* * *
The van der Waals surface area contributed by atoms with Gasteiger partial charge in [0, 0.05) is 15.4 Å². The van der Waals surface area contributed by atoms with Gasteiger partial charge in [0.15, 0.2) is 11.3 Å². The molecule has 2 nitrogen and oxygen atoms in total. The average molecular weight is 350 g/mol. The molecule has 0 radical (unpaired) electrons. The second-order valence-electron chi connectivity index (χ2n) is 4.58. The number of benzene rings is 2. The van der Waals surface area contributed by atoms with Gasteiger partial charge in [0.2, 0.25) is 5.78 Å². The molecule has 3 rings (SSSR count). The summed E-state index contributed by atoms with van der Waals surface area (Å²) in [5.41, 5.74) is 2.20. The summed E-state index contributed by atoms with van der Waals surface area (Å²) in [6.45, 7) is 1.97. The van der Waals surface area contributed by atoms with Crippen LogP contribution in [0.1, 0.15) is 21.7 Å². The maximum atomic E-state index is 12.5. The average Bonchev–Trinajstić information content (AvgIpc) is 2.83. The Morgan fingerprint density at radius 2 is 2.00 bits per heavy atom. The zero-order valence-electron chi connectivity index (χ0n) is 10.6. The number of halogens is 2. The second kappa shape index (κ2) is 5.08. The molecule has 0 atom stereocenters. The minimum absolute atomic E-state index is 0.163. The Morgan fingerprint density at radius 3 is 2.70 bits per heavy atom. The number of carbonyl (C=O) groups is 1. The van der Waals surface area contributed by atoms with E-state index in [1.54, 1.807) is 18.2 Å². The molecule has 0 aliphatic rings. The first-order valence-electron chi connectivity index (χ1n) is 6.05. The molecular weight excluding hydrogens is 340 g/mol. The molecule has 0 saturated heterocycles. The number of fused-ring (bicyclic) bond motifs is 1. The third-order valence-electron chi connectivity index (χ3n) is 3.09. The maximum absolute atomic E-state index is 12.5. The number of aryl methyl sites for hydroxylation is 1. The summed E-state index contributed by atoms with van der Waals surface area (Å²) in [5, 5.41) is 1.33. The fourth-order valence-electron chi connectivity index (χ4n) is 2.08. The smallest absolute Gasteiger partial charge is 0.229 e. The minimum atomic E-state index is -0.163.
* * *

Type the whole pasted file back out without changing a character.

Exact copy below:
The van der Waals surface area contributed by atoms with Gasteiger partial charge in [0, 0.05) is 15.4 Å². The van der Waals surface area contributed by atoms with Gasteiger partial charge in [0.15, 0.2) is 11.3 Å². The molecule has 2 nitrogen and oxygen atoms in total. The average molecular weight is 350 g/mol. The molecule has 0 radical (unpaired) electrons. The second-order valence-electron chi connectivity index (χ2n) is 4.58. The number of benzene rings is 2. The van der Waals surface area contributed by atoms with Gasteiger partial charge in [0.2, 0.25) is 5.78 Å². The molecule has 3 rings (SSSR count). The summed E-state index contributed by atoms with van der Waals surface area (Å²) in [5.41, 5.74) is 2.20. The summed E-state index contributed by atoms with van der Waals surface area (Å²) in [6.45, 7) is 1.97. The van der Waals surface area contributed by atoms with Crippen LogP contribution in [0.1, 0.15) is 21.7 Å². The maximum atomic E-state index is 12.5. The average Bonchev–Trinajstić information content (AvgIpc) is 2.83. The Morgan fingerprint density at radius 2 is 2.00 bits per heavy atom. The zero-order valence-electron chi connectivity index (χ0n) is 10.6. The number of halogens is 2. The second kappa shape index (κ2) is 5.08. The molecule has 0 atom stereocenters. The minimum absolute atomic E-state index is 0.163. The Morgan fingerprint density at radius 3 is 2.70 bits per heavy atom. The number of carbonyl (C=O) groups is 1. The van der Waals surface area contributed by atoms with E-state index in [1.54, 1.807) is 18.2 Å². The molecule has 0 aliphatic rings. The first-order valence-electron chi connectivity index (χ1n) is 6.05. The molecular weight excluding hydrogens is 340 g/mol. The molecule has 0 saturated heterocycles. The number of fused-ring (bicyclic) bond motifs is 1. The third-order valence-electron chi connectivity index (χ3n) is 3.09. The maximum absolute atomic E-state index is 12.5. The number of aryl methyl sites for hydroxylation is 1. The summed E-state index contributed by atoms with van der Waals surface area (Å²) in [5, 5.41) is 1.33. The fourth-order valence-electron chi connectivity index (χ4n) is 2.08. The smallest absolute Gasteiger partial charge is 0.229 e. The minimum atomic E-state index is -0.163.